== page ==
Leicester City Returns To Winning Ways After Ranieri’s Exit

There was a light-display in the 65th minute around the stands of the King Power Stadium in tribute to sacked manager Claudio Ranieri; the man who came from Italy to coach Leicester City to their first and only Premier League title.

This game against Liverpool was Leicester’s first match since the Thai owners not so much swung the axe as put the old sheepdog out of his misery.

There have been precious few moments this season when Leicester’s football matched their output from the last campaign but tonight was one. It is indeed a shame for Ranieri that he had to be sacrificed before his team produced it.

What Ranieri, interim first-team coach Craig Shakespeare and the players did last season was not rocket science. It was simple football – well executed – and it served them well.

“He told us what he wanted us to do, which was very simple and basic and we’ve done that,” said defender Danny Simpson to Sky Sports. “Let’s hope we can carry that on for him.”

Ranieri – it has been suggested – overcomplicated the formula this season in an effort to make Leicester less predictable but that left his players bemused and dissatisfied with what they were being asked to do.

Shakespeare took the team back to basics here and got a result – and a performance – worthy of being in last season’s canon.

The level of disdain that has been levelled at Leicester’s champion players in the past few days is undeserved. No matter how likeable Ranieri, it was not him out there making saves and blocks or providing dribbles and goals.

A group of ordinary players played above themselves for a full campaign; to ascribe the credit for their success solely to Ranieri is wrongheaded.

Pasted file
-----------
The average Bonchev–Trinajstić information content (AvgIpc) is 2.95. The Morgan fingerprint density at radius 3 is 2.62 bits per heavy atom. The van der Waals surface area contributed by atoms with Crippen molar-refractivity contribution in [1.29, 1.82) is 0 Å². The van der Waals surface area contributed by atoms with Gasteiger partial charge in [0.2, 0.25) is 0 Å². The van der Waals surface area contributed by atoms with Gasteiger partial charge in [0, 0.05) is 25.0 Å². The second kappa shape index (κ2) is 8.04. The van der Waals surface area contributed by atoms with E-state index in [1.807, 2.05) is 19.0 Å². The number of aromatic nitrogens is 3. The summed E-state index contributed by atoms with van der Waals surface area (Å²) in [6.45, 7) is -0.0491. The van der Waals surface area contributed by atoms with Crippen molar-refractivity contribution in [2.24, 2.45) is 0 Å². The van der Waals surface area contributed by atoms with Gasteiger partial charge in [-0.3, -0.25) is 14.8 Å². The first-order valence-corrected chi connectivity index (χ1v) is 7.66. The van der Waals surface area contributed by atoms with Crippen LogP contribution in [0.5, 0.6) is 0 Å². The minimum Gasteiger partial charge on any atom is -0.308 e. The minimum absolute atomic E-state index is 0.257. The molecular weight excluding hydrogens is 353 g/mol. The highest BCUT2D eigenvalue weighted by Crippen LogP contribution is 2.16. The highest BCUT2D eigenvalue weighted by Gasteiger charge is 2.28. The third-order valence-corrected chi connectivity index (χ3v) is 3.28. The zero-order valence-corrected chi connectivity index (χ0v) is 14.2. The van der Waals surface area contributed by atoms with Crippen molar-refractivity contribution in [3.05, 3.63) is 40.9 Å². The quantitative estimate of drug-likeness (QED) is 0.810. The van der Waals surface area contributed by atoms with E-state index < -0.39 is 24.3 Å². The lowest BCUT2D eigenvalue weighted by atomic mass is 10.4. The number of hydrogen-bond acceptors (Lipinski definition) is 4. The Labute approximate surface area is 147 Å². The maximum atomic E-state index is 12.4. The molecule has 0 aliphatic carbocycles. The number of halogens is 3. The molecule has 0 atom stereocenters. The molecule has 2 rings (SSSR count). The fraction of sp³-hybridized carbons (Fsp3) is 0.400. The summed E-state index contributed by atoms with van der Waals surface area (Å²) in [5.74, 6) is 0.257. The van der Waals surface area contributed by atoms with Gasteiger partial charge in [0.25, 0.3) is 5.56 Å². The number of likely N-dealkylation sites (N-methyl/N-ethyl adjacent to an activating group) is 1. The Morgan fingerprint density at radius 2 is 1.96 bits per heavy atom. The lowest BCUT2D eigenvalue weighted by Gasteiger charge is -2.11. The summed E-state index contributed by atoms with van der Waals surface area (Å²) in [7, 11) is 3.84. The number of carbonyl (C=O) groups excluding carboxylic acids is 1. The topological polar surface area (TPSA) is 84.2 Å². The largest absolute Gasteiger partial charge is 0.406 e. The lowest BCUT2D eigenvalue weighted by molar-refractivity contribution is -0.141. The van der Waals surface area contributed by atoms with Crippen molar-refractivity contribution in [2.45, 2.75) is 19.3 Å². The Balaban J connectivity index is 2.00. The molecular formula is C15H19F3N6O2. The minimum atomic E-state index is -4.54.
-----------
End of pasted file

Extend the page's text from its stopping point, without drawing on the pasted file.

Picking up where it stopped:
“I’d be lying if I said it’s not hurt the lads,” Simpson said. “Of course it has. We can come out and say this and say that but it’s football that does the talking. I think everyone tonight was fantastic but we have to kick on now.”

And if that is the prevailing perspective then surely it cuts both ways. If Ranieri was responsible for the success last term then he should carry a slice of the blame this time.

Nobody is in any doubt that Leicester needed a reboot. They didn’t get it in abundance in the Janaury transfer window – Wilfred Ndidi was the only player signed since the title win to feature here – and removing the manager was the only remaining and viable option.

The players here demonstrated their resilience – not to mention guts – to pull out a performance in front of their public. As it happened the King Power Stadium got behind their team from minute one but the 11 starters could easily have borne the brunt of fan dissatisfaction – for the results, for the league position and for how the manager ended up on the scrapheap. Their positivity rubbed off on the players; their encouragement succour for a team shorn of confidence. Leicester responded.

“We all know we’ve not played how we can,” Simpson admitted. “We’re first to admit that but Leicester carries on.”

Jamie Vardy has been blunted most of the season- here Shakespeare asked his men to play to the striker’s strengths and was rewarded with two goals. His first featured a glorious pass slipped through by Marc Albrighton – another one of those alleged to have featured prominently in conversations with the owners ahead of Ranieri’s dismissal. His second – from a Christian Fuchs cross – was a well-taken header.

This one game is not enough to rescue Leicester’s season but it’s a start. As much experience as this squad has of winning titles, only a year earlier it also performed a miracle escape from the relegation zone.

“We’ve got to do the exact same we’ve got this season otherwise it means nothing,” said Simpson. “From the lads’ reaction tonight I’m pretty sure they will.”

Such is the craziness of life at the King Power. Tonight – with Ranieri’s light gone out – felt like the night the fairytale really ended and Leicester City could get on with the job of staving off the drop.

Liverpool fell right into the trap and – although they scored – will have disappointed their own manager Jurgen Klopp for the manner in which they allowed this night to become the Leicester restoration.

It was a night on which most things went right for the hosts and one on which it was hard to differentiate between the team chasing the Champions League places and the one trying to avoid the Championship

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